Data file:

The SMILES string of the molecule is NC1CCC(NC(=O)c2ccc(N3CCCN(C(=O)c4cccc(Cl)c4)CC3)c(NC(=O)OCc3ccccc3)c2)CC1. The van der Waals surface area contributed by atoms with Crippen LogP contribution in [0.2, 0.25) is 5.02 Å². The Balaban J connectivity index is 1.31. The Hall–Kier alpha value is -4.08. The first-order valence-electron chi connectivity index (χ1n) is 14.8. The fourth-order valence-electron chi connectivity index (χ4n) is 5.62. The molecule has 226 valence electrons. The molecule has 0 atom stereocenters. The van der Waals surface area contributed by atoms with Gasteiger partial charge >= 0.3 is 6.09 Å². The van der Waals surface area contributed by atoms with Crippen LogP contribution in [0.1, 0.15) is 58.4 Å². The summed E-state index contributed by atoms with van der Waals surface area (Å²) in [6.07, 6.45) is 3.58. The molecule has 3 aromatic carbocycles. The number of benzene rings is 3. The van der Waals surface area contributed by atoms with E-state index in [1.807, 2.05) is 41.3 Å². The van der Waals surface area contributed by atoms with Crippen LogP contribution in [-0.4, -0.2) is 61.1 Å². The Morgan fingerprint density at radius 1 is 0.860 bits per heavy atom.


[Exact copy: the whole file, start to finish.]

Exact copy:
The SMILES string of the molecule is NC1CCC(NC(=O)c2ccc(N3CCCN(C(=O)c4cccc(Cl)c4)CC3)c(NC(=O)OCc3ccccc3)c2)CC1. The van der Waals surface area contributed by atoms with Crippen LogP contribution in [0.2, 0.25) is 5.02 Å². The Balaban J connectivity index is 1.31. The Hall–Kier alpha value is -4.08. The first-order valence-electron chi connectivity index (χ1n) is 14.8. The fourth-order valence-electron chi connectivity index (χ4n) is 5.62. The molecule has 226 valence electrons. The molecule has 0 atom stereocenters. The van der Waals surface area contributed by atoms with Gasteiger partial charge >= 0.3 is 6.09 Å². The van der Waals surface area contributed by atoms with Crippen LogP contribution in [0.1, 0.15) is 58.4 Å². The summed E-state index contributed by atoms with van der Waals surface area (Å²) in [6.07, 6.45) is 3.58. The molecule has 3 aromatic carbocycles. The number of benzene rings is 3. The van der Waals surface area contributed by atoms with E-state index in [1.807, 2.05) is 41.3 Å². The van der Waals surface area contributed by atoms with Crippen LogP contribution in [-0.4, -0.2) is 61.1 Å². The Morgan fingerprint density at radius 1 is 0.860 bits per heavy atom.